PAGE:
Chinese Longbeans -- Arkansas Crop Failures
I am growing 3 varieties of Chinese Longbeans (Vigna unguiculata cultigroup Sesquipedalis) this year... and it HAS BEEN A CHALLENGE! However, I have accidentally impressed two local gardeners who are from Taiwan.... because I got a crop at all!!
I would like to know the following, if anyone has enough experience with this group of beans to fill in the blanks for me.
My 3 varieties are Philippine Purple; Yardlong, Purple Pod; Anna's Taiwan Green (I posted lots of pix of them in the photo galleries as GREAT VEGETABLES)
1) HOW MUCH WATER DO THEY REALLY NEED? I grew 2 varieties (both purple podded types) in a fenced area in my "Back 40" because that was the only place I really had a trellis system heavy enough to support them. I had good soil moisture until end of June, then no rain since, and we had about a month of triple digit temperatures.. nearly all of August. I mulch (meadow grass clippings), and I deep-soak watered all of them at approximately 15 - 20 day intervals. I have had some foliage loss, but Yardlong, Purple Pod still made an abundant crop...
The Philippine is considered day-length sensitive, and it came into bloom unseasonably early, possibly from heat and drought stress. Many of the pods did not fill at all, or had only 2-3 beans at most in them. It also showed the most foliage loss in the 100+ degree heat. Now that the temps are down to 65 nights / 90 days and we are near the fall equinox, it is covered with blooms. However, it was last watered about 2 weeks ago and doesn't seem to be showing drought stress...
Anna's Taiwan Green was sown mid-June, and it was watered regularly. I got an incredible first crop from it (harvested this week), but now it is making very few new blossom stems. I spent another $3 yesterday to deep soak water again... it had been only 10 days since last watering, but lots of root competition in this area...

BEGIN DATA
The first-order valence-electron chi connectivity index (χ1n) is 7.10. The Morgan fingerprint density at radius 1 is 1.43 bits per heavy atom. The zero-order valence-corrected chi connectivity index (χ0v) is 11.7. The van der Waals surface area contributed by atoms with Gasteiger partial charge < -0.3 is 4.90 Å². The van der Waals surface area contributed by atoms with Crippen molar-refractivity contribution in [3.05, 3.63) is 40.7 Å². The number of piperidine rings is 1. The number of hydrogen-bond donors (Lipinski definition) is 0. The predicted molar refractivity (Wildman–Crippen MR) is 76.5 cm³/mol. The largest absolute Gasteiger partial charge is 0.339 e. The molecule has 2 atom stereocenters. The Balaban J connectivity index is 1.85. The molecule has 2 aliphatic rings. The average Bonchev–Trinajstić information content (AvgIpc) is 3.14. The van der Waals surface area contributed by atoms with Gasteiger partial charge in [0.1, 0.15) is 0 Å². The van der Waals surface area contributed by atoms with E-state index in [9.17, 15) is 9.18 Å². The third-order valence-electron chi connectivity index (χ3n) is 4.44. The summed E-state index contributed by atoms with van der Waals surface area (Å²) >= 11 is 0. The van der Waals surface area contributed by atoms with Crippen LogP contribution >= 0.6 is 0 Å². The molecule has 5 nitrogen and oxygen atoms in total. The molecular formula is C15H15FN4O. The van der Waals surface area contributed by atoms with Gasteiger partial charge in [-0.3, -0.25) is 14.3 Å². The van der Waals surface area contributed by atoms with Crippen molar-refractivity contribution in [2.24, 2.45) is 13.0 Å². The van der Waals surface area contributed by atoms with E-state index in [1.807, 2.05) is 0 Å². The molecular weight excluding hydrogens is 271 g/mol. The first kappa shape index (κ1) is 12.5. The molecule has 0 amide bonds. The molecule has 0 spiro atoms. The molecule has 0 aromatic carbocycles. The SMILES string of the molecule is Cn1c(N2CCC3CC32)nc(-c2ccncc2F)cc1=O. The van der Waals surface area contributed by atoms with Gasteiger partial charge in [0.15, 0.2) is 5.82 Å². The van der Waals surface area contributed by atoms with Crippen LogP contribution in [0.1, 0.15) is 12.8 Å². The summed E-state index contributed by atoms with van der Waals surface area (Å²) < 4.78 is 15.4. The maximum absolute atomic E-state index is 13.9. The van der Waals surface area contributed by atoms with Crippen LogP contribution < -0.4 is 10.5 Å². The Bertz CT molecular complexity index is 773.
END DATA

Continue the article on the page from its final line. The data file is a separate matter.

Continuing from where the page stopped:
The lady who gave me the seeds grew hers at their weekend property. She has had excellent crops in past years at that location, but with this year's exceptional heat and drought, she had a crop failure... reported only 2-3 beans per week.
2) WHAT IS THE LOWEST NIGHT / DAY TEMPERATURES THEY WILL TOLERATE AND STILL SET AND MATURE PODS? Johnny's Selected Seeds sells only one variety... says to expect reduced crops in cooler growing areas. Is there a general rule of thumb on how cold the nights have to become to shut off their blooming? What about maturity of pods to save good seeds?
3) WHAT SOIL FERTILITY IS BEST FOR THESE BEANS? I used innoculant on all of mine... and I'm eager to see the roots when I can dig them at end of season. However, I have reason to wonder if very rich soil can actually inhibit their growth.
My basic soil is raw clay with about 50% chunky rocks(limestone - unaltered Ph is 6 - 6.5, but low on all basic nutrients). Some Yardlong, Purple Pod were planted directly in this soil (unimproved, with organic mulches to retain moisture), some went into soil that has had compost added for a couple of years, and one plant shared a root zone with a specialty greens crop, to which I was supplying daily water and high-nitrogen fertilizer.
Philippine Purple is in soil with compost added last 2 years.
Anna's Taiwan Green is growing in raw clay / rock PLUS a chat (limestone) fill abutting it.
All plants in raw clay/rock and moderately fertile soil have come into bloom and cropped well at expected times.
However, the Yardlong, Purple Pod sharing the root zone with the watered and fertilized greens was a full month longer coming into bloom; however, it has produced well since.
Another gardener... also a Taiwan national ... deep composted her garden with cotton gin waste last fall.... and she waters regularly. She had magnificent crops from all her other vegetables, but a total crop failure from Anna's Taiwan Green. Great, healthy vines which did not set a single bloom!
Any additional information on the subjects of water requirements, night temperatures, and soil fertility ranges will be greatly appreciated.